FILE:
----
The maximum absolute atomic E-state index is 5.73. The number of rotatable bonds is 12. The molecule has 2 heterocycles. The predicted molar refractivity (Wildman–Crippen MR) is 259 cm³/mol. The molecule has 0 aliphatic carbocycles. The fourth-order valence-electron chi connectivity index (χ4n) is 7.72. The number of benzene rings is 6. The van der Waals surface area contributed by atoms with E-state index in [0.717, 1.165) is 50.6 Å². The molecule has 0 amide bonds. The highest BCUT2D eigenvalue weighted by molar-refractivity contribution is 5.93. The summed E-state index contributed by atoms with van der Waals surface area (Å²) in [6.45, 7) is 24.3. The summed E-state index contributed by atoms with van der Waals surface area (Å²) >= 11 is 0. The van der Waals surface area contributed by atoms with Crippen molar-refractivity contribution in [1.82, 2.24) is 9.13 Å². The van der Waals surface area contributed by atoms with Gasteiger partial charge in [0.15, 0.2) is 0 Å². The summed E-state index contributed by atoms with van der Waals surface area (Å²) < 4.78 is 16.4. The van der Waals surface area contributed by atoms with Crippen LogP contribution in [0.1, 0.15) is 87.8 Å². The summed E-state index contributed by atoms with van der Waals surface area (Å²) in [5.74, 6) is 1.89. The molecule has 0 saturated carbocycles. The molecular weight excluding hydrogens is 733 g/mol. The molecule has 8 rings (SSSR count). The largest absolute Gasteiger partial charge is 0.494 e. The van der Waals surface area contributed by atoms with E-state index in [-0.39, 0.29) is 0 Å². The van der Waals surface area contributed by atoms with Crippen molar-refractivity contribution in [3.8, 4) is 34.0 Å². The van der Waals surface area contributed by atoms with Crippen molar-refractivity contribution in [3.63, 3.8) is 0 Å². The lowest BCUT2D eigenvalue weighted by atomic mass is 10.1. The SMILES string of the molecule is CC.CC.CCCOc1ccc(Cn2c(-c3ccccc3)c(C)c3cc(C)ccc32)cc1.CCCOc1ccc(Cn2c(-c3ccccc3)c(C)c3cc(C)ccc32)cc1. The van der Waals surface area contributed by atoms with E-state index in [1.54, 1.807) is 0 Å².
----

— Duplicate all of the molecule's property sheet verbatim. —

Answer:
The maximum absolute atomic E-state index is 5.73. The number of rotatable bonds is 12. The molecule has 2 heterocycles. The predicted molar refractivity (Wildman–Crippen MR) is 259 cm³/mol. The molecule has 0 aliphatic carbocycles. The fourth-order valence-electron chi connectivity index (χ4n) is 7.72. The number of benzene rings is 6. The van der Waals surface area contributed by atoms with E-state index in [0.717, 1.165) is 50.6 Å². The molecule has 0 amide bonds. The highest BCUT2D eigenvalue weighted by molar-refractivity contribution is 5.93. The summed E-state index contributed by atoms with van der Waals surface area (Å²) in [6.45, 7) is 24.3. The summed E-state index contributed by atoms with van der Waals surface area (Å²) >= 11 is 0. The van der Waals surface area contributed by atoms with Crippen molar-refractivity contribution in [1.82, 2.24) is 9.13 Å². The van der Waals surface area contributed by atoms with Gasteiger partial charge in [0.15, 0.2) is 0 Å². The summed E-state index contributed by atoms with van der Waals surface area (Å²) < 4.78 is 16.4. The van der Waals surface area contributed by atoms with Crippen LogP contribution in [0.1, 0.15) is 87.8 Å². The summed E-state index contributed by atoms with van der Waals surface area (Å²) in [5.74, 6) is 1.89. The molecule has 0 saturated carbocycles. The molecular weight excluding hydrogens is 733 g/mol. The molecule has 8 rings (SSSR count). The largest absolute Gasteiger partial charge is 0.494 e. The van der Waals surface area contributed by atoms with E-state index in [-0.39, 0.29) is 0 Å². The van der Waals surface area contributed by atoms with Crippen molar-refractivity contribution in [3.8, 4) is 34.0 Å². The van der Waals surface area contributed by atoms with Crippen molar-refractivity contribution in [3.63, 3.8) is 0 Å². The lowest BCUT2D eigenvalue weighted by atomic mass is 10.1. The SMILES string of the molecule is CC.CC.CCCOc1ccc(Cn2c(-c3ccccc3)c(C)c3cc(C)ccc32)cc1.CCCOc1ccc(Cn2c(-c3ccccc3)c(C)c3cc(C)ccc32)cc1. The van der Waals surface area contributed by atoms with E-state index in [1.54, 1.807) is 0 Å².